Myanmar Bans Foreign Fishing From Its Waters

Myanmar Bans Foreign Fishing From Its Waters

This won’t stay ahead of the trawlers

Foreign fishing ban fueled by fear of overfishing, competition with locals

With foreign fishing boats taking an estimated 100 times as many catch as locals do, Myanmar has banned all foreign fishing vessels from its waters effective at the first of April, according to an official from the Myanmar Fishery Federation.

“Fish and other marine resources in our waters were declining. So Myamar banned foreign fishing boats from fishing in our waters to prevent that,” said Han Tun, MFF vice chairman. Large Burmese fishing companies would also reduce their fishing operations at sea by 35 percent during April and May—the reproductive season for many marine species—to allow fish stocks to replenish, Han Tun said.

Foreign fishing boats have been allowed to purchase permits to fish in Burmese waters since 1989. In the 2013-14 fiscal year—which came to an end earlier this week—around 40 foreign fishing boats were operating, according to the fishery association. Exclusive economic zones as prescribed by the United Nations Convention on the Law of the Sea (UNCLOS) normally extend 200 nautical miles from national coasts. In Myanmar’s case, the territorial waters surrounding the country cover 542,775 sq km.

Myanmar shares a growing dilemma with the world’s fishing grounds, which are fast being fished out, according to the World Wildlife Fund, which estimates that a full 32 percent of the world’s fishing grounds are overexploited, depleted or recovering from depletion and that another 52 percent are fully exploited. Several commercial fish populations have declined to the point where their survival is threatened, and stocks of all species currently fished for food are expected to collapse by 2048.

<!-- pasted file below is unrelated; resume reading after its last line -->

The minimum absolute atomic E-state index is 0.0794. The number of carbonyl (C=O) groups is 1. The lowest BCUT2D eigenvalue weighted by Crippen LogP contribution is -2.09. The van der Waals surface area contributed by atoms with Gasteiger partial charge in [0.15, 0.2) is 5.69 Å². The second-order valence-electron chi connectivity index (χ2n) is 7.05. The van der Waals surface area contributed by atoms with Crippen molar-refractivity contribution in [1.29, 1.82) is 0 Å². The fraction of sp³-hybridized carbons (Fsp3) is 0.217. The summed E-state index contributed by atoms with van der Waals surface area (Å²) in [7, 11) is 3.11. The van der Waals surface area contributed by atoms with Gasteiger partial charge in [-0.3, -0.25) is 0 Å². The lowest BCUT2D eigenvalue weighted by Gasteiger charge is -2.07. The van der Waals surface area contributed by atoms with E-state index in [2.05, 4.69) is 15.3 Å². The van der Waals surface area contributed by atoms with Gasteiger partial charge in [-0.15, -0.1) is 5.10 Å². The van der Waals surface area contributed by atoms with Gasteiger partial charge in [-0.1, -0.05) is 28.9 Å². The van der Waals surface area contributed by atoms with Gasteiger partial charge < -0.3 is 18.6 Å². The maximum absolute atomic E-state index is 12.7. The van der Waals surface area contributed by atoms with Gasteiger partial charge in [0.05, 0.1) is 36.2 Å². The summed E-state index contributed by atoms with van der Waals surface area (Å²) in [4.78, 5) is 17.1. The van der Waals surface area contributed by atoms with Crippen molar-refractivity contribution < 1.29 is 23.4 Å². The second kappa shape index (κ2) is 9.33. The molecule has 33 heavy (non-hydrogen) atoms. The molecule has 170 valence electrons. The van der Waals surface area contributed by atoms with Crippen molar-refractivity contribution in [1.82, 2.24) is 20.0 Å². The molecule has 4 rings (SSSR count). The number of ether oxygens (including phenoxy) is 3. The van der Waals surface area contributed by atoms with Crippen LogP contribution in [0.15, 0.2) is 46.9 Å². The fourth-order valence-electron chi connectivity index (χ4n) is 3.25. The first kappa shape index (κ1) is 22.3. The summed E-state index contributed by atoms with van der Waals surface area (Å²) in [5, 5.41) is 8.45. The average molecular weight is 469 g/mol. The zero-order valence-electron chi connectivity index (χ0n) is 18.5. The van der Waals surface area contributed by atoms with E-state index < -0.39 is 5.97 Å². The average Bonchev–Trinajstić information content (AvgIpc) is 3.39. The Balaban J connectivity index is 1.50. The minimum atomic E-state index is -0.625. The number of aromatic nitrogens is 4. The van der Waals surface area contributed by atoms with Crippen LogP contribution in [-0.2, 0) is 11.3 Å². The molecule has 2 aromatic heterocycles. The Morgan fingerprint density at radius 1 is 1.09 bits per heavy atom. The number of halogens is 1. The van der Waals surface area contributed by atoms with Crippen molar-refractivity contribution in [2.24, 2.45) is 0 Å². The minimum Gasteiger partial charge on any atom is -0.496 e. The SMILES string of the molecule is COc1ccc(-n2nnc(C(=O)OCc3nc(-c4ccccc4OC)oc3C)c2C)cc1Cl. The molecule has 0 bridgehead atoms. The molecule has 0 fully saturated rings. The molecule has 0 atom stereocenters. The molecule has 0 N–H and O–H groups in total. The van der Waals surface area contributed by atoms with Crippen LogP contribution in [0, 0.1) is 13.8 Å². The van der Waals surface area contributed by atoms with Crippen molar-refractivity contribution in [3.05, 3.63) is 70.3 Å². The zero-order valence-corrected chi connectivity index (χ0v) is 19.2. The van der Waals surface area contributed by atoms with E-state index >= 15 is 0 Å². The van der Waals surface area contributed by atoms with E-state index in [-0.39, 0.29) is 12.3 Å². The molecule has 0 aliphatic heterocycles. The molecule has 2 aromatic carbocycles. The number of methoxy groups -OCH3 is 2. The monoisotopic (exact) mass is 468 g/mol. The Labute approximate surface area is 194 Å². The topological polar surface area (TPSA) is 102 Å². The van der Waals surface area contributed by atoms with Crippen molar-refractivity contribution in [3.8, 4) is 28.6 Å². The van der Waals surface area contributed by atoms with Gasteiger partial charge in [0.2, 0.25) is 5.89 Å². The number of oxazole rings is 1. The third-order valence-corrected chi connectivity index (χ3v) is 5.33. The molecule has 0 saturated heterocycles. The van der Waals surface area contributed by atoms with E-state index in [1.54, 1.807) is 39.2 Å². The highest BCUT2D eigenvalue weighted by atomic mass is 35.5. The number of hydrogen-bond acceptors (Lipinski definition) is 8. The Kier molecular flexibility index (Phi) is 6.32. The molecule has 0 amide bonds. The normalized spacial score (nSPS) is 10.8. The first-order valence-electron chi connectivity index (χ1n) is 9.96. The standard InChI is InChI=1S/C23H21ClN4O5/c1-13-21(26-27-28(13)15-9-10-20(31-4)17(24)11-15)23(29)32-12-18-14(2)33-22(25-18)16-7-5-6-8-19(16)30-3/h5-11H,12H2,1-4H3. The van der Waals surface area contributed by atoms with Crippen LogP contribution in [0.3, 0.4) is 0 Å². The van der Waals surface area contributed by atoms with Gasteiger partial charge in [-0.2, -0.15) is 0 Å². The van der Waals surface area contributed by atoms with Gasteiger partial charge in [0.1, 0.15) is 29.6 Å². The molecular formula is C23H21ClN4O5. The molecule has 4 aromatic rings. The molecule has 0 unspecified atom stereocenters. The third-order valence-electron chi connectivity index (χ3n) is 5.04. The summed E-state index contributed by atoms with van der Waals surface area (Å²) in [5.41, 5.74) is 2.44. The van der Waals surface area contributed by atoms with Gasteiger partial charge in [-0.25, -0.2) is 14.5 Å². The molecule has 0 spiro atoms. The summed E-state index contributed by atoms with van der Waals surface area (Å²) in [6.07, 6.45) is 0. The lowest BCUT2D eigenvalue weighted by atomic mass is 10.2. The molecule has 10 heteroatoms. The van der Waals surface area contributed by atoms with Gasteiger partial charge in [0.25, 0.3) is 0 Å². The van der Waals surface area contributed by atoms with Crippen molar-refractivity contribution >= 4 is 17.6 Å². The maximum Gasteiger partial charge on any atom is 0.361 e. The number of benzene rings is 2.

Maung Maung Soe, chairman of the Yangon branch of the Myanmar Marine Fisheries Association, said the government’s ban on foreign boats was a long time coming, as the local fishing industry has been lobbying for a ban for a decade.

He estimated that the government earned about US$12 million during the last fiscal year from selling fishing permits to foreign boats, but said the true scale of fishing by foreign boats was unknown.

“No one knows how many foreign fishing boats are actually fishing in our waters, how much they have caught and also to what extent marine resources have been destroyed. Even the government doesn’t know,” he said.

Zaw Tin Moe, secretary of Fish Federation in Irrawaddy Division’s Latputtar District, welcomed the ban.

“It’s really a relief for local fishermen,” he said. “Local fishermen are just using traditional methods while foreign fishing boats are huge commercial operations.”

However, Kyi Ngwe, a fisherman also from Irrawaddy Division, said that as well as large foreign fishing boats, large Burmese companies’ fishing operations are a threat to the livelihoods of small-scale fishers.

“The prohibition in our waters will not affect us because even though there will be no foreign fishing vessels, there are big fishing boats from local big companies,” Kyi Ngwe said. “I also don’t think it will be implemented fully.”

Kyi Ngwe said fish stocks in the seas off the coasts of Irrawaddy Division had been declining significantly year by year for the past five years due to increased large-scale, modern fishing operations, which catch huge quantities of fish at a time and cause damage to the seabed.

 

Reprinted from Irrawaddy, with which Asia Sentinel has a content-sharing agreement

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